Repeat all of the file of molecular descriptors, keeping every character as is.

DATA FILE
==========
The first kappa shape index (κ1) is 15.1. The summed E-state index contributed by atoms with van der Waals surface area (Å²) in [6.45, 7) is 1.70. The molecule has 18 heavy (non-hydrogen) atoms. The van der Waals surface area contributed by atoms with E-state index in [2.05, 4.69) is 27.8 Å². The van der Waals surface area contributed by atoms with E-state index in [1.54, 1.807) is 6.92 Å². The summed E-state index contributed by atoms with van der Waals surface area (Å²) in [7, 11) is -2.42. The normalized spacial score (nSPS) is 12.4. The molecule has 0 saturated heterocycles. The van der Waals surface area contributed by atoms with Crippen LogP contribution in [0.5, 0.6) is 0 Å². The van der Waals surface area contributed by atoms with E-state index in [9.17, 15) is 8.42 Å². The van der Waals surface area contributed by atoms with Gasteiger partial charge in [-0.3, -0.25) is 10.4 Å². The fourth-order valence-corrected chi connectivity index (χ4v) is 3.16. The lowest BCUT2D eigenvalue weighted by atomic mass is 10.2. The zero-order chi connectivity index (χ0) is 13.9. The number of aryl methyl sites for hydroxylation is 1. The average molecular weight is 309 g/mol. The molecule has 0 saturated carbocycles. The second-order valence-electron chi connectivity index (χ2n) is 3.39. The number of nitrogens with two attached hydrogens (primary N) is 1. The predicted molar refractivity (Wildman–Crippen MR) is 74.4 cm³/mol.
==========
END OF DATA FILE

The first kappa shape index (κ1) is 15.1. The summed E-state index contributed by atoms with van der Waals surface area (Å²) in [6.45, 7) is 1.70. The molecule has 18 heavy (non-hydrogen) atoms. The van der Waals surface area contributed by atoms with E-state index in [2.05, 4.69) is 27.8 Å². The van der Waals surface area contributed by atoms with E-state index in [1.54, 1.807) is 6.92 Å². The summed E-state index contributed by atoms with van der Waals surface area (Å²) in [7, 11) is -2.42. The normalized spacial score (nSPS) is 12.4. The molecule has 0 saturated heterocycles. The van der Waals surface area contributed by atoms with Crippen LogP contribution in [0.5, 0.6) is 0 Å². The van der Waals surface area contributed by atoms with E-state index in [9.17, 15) is 8.42 Å². The van der Waals surface area contributed by atoms with Gasteiger partial charge in [-0.3, -0.25) is 10.4 Å². The fourth-order valence-corrected chi connectivity index (χ4v) is 3.16. The lowest BCUT2D eigenvalue weighted by atomic mass is 10.2. The zero-order chi connectivity index (χ0) is 13.9. The number of aryl methyl sites for hydroxylation is 1. The average molecular weight is 309 g/mol. The molecule has 0 saturated carbocycles. The second-order valence-electron chi connectivity index (χ2n) is 3.39. The number of nitrogens with two attached hydrogens (primary N) is 1. The predicted molar refractivity (Wildman–Crippen MR) is 74.4 cm³/mol.